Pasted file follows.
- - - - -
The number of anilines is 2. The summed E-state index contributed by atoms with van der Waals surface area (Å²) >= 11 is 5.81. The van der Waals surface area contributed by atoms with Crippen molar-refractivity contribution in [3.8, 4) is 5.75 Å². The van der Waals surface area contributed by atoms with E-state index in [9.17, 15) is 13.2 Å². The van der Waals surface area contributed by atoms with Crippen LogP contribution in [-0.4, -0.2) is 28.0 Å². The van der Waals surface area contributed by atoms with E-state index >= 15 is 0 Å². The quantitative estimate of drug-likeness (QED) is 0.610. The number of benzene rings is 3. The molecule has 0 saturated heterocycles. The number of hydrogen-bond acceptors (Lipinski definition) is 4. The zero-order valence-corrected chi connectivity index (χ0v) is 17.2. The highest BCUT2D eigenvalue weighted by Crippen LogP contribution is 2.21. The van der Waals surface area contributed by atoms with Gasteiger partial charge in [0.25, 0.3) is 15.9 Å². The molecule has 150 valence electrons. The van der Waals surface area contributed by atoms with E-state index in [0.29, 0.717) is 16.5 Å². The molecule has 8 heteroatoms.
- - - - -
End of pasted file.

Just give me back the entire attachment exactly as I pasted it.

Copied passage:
The number of anilines is 2. The summed E-state index contributed by atoms with van der Waals surface area (Å²) >= 11 is 5.81. The van der Waals surface area contributed by atoms with Crippen molar-refractivity contribution in [3.8, 4) is 5.75 Å². The van der Waals surface area contributed by atoms with E-state index in [9.17, 15) is 13.2 Å². The van der Waals surface area contributed by atoms with Crippen LogP contribution in [-0.4, -0.2) is 28.0 Å². The van der Waals surface area contributed by atoms with E-state index >= 15 is 0 Å². The quantitative estimate of drug-likeness (QED) is 0.610. The number of benzene rings is 3. The molecule has 0 saturated heterocycles. The number of hydrogen-bond acceptors (Lipinski definition) is 4. The zero-order valence-corrected chi connectivity index (χ0v) is 17.2. The highest BCUT2D eigenvalue weighted by Crippen LogP contribution is 2.21. The van der Waals surface area contributed by atoms with Gasteiger partial charge in [0.25, 0.3) is 15.9 Å². The molecule has 150 valence electrons. The van der Waals surface area contributed by atoms with E-state index in [0.29, 0.717) is 16.5 Å². The molecule has 8 heteroatoms.